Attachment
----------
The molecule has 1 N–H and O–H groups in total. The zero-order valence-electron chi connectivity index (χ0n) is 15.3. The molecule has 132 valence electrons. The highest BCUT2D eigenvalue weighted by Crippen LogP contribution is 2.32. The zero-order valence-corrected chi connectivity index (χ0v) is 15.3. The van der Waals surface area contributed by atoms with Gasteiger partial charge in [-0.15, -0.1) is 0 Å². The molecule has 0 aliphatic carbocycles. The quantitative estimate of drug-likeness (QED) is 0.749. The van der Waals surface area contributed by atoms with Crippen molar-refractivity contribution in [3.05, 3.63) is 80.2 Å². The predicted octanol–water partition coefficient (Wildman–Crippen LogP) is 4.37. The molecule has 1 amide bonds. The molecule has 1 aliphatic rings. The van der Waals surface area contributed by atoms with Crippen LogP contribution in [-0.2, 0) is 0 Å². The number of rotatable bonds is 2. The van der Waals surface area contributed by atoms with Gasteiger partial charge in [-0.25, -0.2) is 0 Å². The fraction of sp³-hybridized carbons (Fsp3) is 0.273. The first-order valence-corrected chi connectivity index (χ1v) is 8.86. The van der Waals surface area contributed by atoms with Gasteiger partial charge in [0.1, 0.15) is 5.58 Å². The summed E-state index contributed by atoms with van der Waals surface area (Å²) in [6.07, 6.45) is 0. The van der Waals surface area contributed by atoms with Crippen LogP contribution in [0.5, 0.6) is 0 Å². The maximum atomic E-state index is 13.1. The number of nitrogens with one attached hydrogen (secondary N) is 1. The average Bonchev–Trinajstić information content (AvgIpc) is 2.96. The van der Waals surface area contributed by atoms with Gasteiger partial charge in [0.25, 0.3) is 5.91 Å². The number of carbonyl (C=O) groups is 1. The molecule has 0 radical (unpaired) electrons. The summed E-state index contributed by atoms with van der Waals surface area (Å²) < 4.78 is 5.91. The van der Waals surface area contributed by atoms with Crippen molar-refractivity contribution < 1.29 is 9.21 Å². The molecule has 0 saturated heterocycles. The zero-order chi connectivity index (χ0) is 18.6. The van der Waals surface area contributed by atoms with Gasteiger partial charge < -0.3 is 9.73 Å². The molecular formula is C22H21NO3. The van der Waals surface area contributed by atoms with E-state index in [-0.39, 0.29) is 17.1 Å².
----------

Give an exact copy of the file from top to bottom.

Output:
The molecule has 1 N–H and O–H groups in total. The zero-order valence-electron chi connectivity index (χ0n) is 15.3. The molecule has 132 valence electrons. The highest BCUT2D eigenvalue weighted by Crippen LogP contribution is 2.32. The zero-order valence-corrected chi connectivity index (χ0v) is 15.3. The van der Waals surface area contributed by atoms with Gasteiger partial charge in [-0.15, -0.1) is 0 Å². The molecule has 0 aliphatic carbocycles. The quantitative estimate of drug-likeness (QED) is 0.749. The van der Waals surface area contributed by atoms with Crippen molar-refractivity contribution in [3.05, 3.63) is 80.2 Å². The predicted octanol–water partition coefficient (Wildman–Crippen LogP) is 4.37. The molecule has 1 amide bonds. The molecule has 1 aliphatic rings. The van der Waals surface area contributed by atoms with Crippen LogP contribution in [-0.2, 0) is 0 Å². The number of rotatable bonds is 2. The van der Waals surface area contributed by atoms with Gasteiger partial charge in [-0.25, -0.2) is 0 Å². The fraction of sp³-hybridized carbons (Fsp3) is 0.273. The first-order valence-corrected chi connectivity index (χ1v) is 8.86. The van der Waals surface area contributed by atoms with Gasteiger partial charge in [0.1, 0.15) is 5.58 Å². The summed E-state index contributed by atoms with van der Waals surface area (Å²) in [6.07, 6.45) is 0. The van der Waals surface area contributed by atoms with Crippen LogP contribution in [0.5, 0.6) is 0 Å². The maximum atomic E-state index is 13.1. The number of nitrogens with one attached hydrogen (secondary N) is 1. The average Bonchev–Trinajstić information content (AvgIpc) is 2.96. The van der Waals surface area contributed by atoms with Gasteiger partial charge in [0.25, 0.3) is 5.91 Å². The number of carbonyl (C=O) groups is 1. The molecule has 0 radical (unpaired) electrons. The summed E-state index contributed by atoms with van der Waals surface area (Å²) < 4.78 is 5.91. The van der Waals surface area contributed by atoms with Crippen molar-refractivity contribution < 1.29 is 9.21 Å². The molecule has 0 saturated heterocycles. The zero-order chi connectivity index (χ0) is 18.6. The van der Waals surface area contributed by atoms with Gasteiger partial charge < -0.3 is 9.73 Å². The molecular formula is C22H21NO3. The van der Waals surface area contributed by atoms with E-state index in [-0.39, 0.29) is 17.1 Å².